“Liberace sent a message that he would be willing to meet with the new musical sensation in his dressing room. The Riviera press agent hurriedly notified reporters and photographers, and they were present to record the meeting of the two musical idols. ‘Elvis, why don’t you and Lee change jackets?’ suggested the press agent. Elvis donned the gold-sequined tuxedo jacket, and Liberace put on Elvis’s sports jacked. The cameras clicked. The press agent had borrowed a guitar from a member of the band and he handed it to Liberace, saying, ‘How about another switch? You play the guitar and Elvis can play piano.’ The photographers shot furiously as Liberace and Elvis conducted a jam session for 20 minutes, playing ‘Hound Dog’ and ‘I’ll Be Seeing You,” and other songs associated with each of them.”

An Associated Press article the next day noted that, “some 200 persons jammed around the pair as they performed.” One observer noted, “Elvis played a mean piano, but Liberace said he was an amateur on the guitar—and he sounded like one.” Liberace declared, “Elvis and I may be characters—he with his sideburns and me with my gold jacket—but we can afford to be.”

Colonel Parker must have liked the look of Liberace’s gold jacket on Elvis that evening. He soon had Nudie Cohen of Hollywood fashioning a full gold lamé suit for Presley to wear on his spring tour, which opened in Chicago just four months after the November dressing room jam with Liberace in Las Vegas.

Liberace had been right that evening—he and Elvis both were making so much money that they could afford to do and buy whatever they wanted. Both enjoyed showering gifts on those around them. There was a difference in how the two men went about it, though, as Thomas explained in his biography:

“Liberace was almost childlike in his gift-giving. He adored watching the faces of those to whom he gave outrageously lavish presents. He was not like Elvis Presley, who reportedly would hand over a ring to a fan on impulse. All of Liberace’s gifts were well thought out, and given to people he thought deserved them.”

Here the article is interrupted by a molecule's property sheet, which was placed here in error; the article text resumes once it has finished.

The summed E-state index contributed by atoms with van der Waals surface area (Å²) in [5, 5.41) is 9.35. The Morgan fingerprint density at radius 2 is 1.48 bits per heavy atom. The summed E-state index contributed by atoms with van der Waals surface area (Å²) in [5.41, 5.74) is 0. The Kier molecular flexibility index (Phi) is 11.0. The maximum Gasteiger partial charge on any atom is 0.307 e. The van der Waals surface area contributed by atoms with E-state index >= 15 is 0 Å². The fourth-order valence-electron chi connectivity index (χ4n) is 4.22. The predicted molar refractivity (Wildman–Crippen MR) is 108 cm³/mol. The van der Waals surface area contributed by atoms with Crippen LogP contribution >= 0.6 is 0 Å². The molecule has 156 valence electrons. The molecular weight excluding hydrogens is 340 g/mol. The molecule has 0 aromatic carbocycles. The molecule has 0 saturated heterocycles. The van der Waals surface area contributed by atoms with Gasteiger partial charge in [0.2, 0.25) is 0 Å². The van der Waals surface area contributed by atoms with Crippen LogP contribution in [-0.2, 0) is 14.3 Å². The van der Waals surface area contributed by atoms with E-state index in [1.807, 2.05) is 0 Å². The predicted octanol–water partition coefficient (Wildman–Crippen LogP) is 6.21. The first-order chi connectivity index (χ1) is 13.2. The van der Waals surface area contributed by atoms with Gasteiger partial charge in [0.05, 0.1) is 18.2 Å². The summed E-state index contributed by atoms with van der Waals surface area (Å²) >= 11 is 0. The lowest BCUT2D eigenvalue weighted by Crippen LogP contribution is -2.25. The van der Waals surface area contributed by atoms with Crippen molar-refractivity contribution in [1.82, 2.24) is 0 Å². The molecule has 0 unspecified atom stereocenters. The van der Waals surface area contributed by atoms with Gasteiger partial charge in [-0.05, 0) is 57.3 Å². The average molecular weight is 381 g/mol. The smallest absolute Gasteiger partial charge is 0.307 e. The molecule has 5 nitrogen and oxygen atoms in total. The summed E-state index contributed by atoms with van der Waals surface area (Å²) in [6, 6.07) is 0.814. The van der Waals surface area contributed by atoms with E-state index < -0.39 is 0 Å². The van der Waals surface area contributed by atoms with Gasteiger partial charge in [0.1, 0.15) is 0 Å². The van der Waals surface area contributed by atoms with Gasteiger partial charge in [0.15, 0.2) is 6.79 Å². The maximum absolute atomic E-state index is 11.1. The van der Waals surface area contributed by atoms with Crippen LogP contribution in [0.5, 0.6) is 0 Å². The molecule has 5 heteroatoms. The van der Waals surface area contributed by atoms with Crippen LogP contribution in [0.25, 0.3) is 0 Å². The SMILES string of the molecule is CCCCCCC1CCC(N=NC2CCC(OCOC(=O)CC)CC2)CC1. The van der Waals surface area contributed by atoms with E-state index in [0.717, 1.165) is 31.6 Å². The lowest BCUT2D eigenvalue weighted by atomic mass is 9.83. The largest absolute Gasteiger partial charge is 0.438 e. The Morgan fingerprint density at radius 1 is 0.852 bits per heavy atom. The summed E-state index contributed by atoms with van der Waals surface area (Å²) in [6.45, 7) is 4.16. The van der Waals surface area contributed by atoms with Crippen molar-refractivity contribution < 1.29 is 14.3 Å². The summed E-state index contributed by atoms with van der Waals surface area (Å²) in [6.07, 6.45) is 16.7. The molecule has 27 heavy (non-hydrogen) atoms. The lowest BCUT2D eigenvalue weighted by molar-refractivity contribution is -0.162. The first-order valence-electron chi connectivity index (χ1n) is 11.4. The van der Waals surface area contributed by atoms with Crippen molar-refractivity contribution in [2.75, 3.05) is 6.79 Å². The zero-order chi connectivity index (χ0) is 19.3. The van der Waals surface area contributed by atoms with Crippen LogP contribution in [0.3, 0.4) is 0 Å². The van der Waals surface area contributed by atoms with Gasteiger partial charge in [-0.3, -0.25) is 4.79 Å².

• With Elvis and Liberace, sense of “opulence” varied

As Lamar Fike noted, both men “loved opulence” and spent extravagantly to surround themselves with it. Each, however, had a different sense of what “opulence” meant. “Let’s face it—Elvis’s taste sucked,” Fike noted. “Linda [Thompson] tried to teach him that red shag carpeting wasn’t befitting a man of his income bracket, but she wasn’t successful.” Fike was remembering Elvis’s 1974 interior remodel of Graceland. Elvis brought in faux French Provincial furniture and changed the house’s color scheme to red. “It was red crushed-velvet everything, and red satin drapes, and red shag carpet,” recalled Marty Lacker. “Real kitschy. It looked like a French bordello.”

Like Elvis, Liberace spent lavishly to incorporate materialism into his personal life. Unlike Elvis, though, he had a more traditional sense of “opulence.” In 1953 his first celebrity house was designed and built with a piano theme throughout, including a piano top shaped swimming pool. Lavish furnishings, an ornate bathroom, and antiques throughout were included in his dream home.

While Elvis made Hollywood movies in the sixties, Liberace’s act continued to be a major box office attraction in Las Vegas. Even though Presley displaced him as the top draw on the strip in the seventies, Liberace continued to attract respectable crowds at the Las Vegas Hilton, where both entertainers performed.

Liberace outlived Elvis by nearly 10 years, dying in Palm Springs, California, on February 4, 1987, at the age of 67. Cardiac arrest was the cause of death, resulting from, according to Hank Greenspun of the Las Vegas Sun, complications from AIDS. This final allegation of homosexuality was one that Liberace could not answer. He had denied the charge vigorously throughout his life, even filing and winning two lawsuits against journalists who made the claim. — Alan Hanson | © July 2011

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"Through mutual respect, the two men, who were each savaged by the press for different reasons, were able to bridge the generational and cultural gaps between them."